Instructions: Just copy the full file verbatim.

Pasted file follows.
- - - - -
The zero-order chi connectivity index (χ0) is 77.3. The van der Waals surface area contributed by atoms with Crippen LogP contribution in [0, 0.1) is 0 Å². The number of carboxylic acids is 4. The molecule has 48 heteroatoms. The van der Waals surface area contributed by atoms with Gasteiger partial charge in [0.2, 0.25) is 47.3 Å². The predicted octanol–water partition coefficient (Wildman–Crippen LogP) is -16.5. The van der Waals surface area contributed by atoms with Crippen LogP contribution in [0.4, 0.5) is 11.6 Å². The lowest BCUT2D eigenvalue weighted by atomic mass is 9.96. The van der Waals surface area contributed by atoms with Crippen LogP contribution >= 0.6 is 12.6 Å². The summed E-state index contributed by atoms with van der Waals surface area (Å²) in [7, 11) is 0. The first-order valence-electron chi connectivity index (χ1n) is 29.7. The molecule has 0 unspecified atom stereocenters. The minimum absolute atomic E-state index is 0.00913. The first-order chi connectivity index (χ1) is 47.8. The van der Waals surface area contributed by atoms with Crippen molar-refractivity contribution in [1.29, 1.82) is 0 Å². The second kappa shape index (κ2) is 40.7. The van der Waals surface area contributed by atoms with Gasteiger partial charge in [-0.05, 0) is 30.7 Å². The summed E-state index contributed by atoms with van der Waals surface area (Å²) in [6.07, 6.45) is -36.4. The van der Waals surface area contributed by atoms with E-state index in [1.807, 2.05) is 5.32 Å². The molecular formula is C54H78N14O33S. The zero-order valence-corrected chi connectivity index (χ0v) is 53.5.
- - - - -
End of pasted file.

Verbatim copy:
The zero-order chi connectivity index (χ0) is 77.3. The van der Waals surface area contributed by atoms with Crippen LogP contribution in [0, 0.1) is 0 Å². The number of carboxylic acids is 4. The molecule has 48 heteroatoms. The van der Waals surface area contributed by atoms with Gasteiger partial charge in [0.2, 0.25) is 47.3 Å². The predicted octanol–water partition coefficient (Wildman–Crippen LogP) is -16.5. The van der Waals surface area contributed by atoms with Crippen LogP contribution in [0.4, 0.5) is 11.6 Å². The lowest BCUT2D eigenvalue weighted by atomic mass is 9.96. The van der Waals surface area contributed by atoms with Crippen LogP contribution >= 0.6 is 12.6 Å². The summed E-state index contributed by atoms with van der Waals surface area (Å²) in [7, 11) is 0. The first-order valence-electron chi connectivity index (χ1n) is 29.7. The molecule has 0 unspecified atom stereocenters. The minimum absolute atomic E-state index is 0.00913. The first-order chi connectivity index (χ1) is 47.8. The van der Waals surface area contributed by atoms with Crippen molar-refractivity contribution in [1.29, 1.82) is 0 Å². The second kappa shape index (κ2) is 40.7. The van der Waals surface area contributed by atoms with Gasteiger partial charge in [-0.05, 0) is 30.7 Å². The summed E-state index contributed by atoms with van der Waals surface area (Å²) in [6.07, 6.45) is -36.4. The van der Waals surface area contributed by atoms with E-state index in [1.807, 2.05) is 5.32 Å². The molecular formula is C54H78N14O33S. The zero-order valence-corrected chi connectivity index (χ0v) is 53.5.